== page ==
Berlin Hidden Gem: 'Black 47' Turns History Into a Thriller

Black 47 Still 1- Berlin International Film Festival - Publicity-H 2018
Courtesy of Berlin International Film Festival

A soldier returns to his ravaged homeland in Lance Daly’s revenge drama set against the backdrop of the Irish Potato Famine of the mid-1800s.

Finding a cinematic route into of one the bleakest periods in a country’s history is no easy feat, which may be why Black 47 is the first film set during Ireland’s devastating famine of the mid-19th century.

“It’s sort of the most important single moment in Irish history, and one of the darker chapters in the history of the relationship between Britain and Ireland,” says director Lance Daly, known for the 2008 award-winning coming-of-age drama Kisses. “So it’s amazing that another filmmaker hasn’t tackled it before.”

The Great Famine (also known as the Great Hunger or, for those outside the Emerald Isle, the Irish Potato Famine) saw crop failures, exacerbated by deeply unjust economic, ethnic and political factors stemming from Ireland's British colonial rulers, lead to the starvation of an estimated 1 million people and mass emigration that continued well into the 20th century.

“It’s such a tough story of suffering and hardship — it was tricky to find a way to do that in cinema that isn’t going to be punishing for the audience,” Daly says. Black 47 (1847 was considered the height of the disaster) uses the famine as the backdrop for a thriller about an Irish soldier who returns to his ravaged homeland after fighting for the British Army. “And through the story — which is an outsider perspective in a way — we tell the story of the famine. All the major players are represented in it, all the systemic problems, the historic problems, are alluded to, but always through the prism of what is essentially an action revenge drama.”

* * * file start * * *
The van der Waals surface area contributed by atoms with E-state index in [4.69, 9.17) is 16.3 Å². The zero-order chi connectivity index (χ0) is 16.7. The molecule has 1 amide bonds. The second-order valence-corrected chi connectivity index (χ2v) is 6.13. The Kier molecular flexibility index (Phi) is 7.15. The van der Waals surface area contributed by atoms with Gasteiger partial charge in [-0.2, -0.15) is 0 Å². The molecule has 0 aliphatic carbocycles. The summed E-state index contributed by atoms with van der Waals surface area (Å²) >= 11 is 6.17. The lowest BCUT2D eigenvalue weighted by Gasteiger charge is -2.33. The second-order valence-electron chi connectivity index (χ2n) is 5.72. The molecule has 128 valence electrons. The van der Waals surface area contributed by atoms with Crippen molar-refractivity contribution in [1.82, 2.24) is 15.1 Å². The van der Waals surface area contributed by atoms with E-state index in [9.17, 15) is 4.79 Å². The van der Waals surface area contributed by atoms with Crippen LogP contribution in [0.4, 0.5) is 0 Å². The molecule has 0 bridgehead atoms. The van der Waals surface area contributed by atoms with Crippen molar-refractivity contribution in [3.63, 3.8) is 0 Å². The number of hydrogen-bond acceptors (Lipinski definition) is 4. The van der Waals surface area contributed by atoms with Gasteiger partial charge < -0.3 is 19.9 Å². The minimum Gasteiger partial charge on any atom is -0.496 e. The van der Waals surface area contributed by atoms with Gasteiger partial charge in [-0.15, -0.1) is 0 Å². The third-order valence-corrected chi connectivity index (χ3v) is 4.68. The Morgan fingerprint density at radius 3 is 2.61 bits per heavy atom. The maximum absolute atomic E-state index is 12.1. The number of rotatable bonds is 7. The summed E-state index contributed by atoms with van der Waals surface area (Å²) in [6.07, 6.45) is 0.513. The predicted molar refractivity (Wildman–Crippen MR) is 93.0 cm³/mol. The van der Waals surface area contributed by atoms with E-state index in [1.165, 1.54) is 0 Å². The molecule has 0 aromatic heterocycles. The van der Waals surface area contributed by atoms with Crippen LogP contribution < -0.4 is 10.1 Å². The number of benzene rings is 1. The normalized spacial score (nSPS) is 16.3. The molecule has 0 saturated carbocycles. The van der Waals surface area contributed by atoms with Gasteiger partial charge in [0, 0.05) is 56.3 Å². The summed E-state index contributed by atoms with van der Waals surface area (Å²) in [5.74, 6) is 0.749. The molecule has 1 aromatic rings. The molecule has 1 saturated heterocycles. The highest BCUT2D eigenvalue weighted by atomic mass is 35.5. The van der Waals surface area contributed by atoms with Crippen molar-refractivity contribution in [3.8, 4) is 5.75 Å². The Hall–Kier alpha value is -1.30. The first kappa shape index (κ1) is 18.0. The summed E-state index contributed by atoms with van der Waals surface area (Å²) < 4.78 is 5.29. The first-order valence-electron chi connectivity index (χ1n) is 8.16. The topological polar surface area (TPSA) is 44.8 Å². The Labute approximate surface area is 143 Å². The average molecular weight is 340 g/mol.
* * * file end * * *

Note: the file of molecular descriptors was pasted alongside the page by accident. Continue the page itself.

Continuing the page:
More than 150 years later the disaster is still something of an open wound, with former U.K. Prime Minister Tony Blair causing friction in 1997 when he accused “those who governed in London,” seen as the first hint of an actual apology from the British authorities. And while he claims to have “avoided being political about it,” Daly says he does “apportion blame” in Black 47.

To do so, the director, whose first major film credit was as a 15-year-old playing “Kid with Harmonica” in 1991 Irish smash hit The Commitments (“I have the door slammed in my face,” he says with a laugh), has amassed an impressive lineup of acting talent new and old, including Hugo Weaving, Stephen Rea, Jim Broadbent and rising star Barry Keoghan.

As it may sound, the Berlin out-of-competition title doesn’t exactly conclude on a high note, although Daly claims he did feel pressure to give it a Braveheart-style finale (something that he admits may have seen a few more resources flung his way).

“I felt responsible to the story and the truth of it to not put a happy ending on,” he says. “The trick was trying to avoid that but still have the audience going out feeling like they had a good time and aren’t miserable. And I think the biggest success is how it ends.”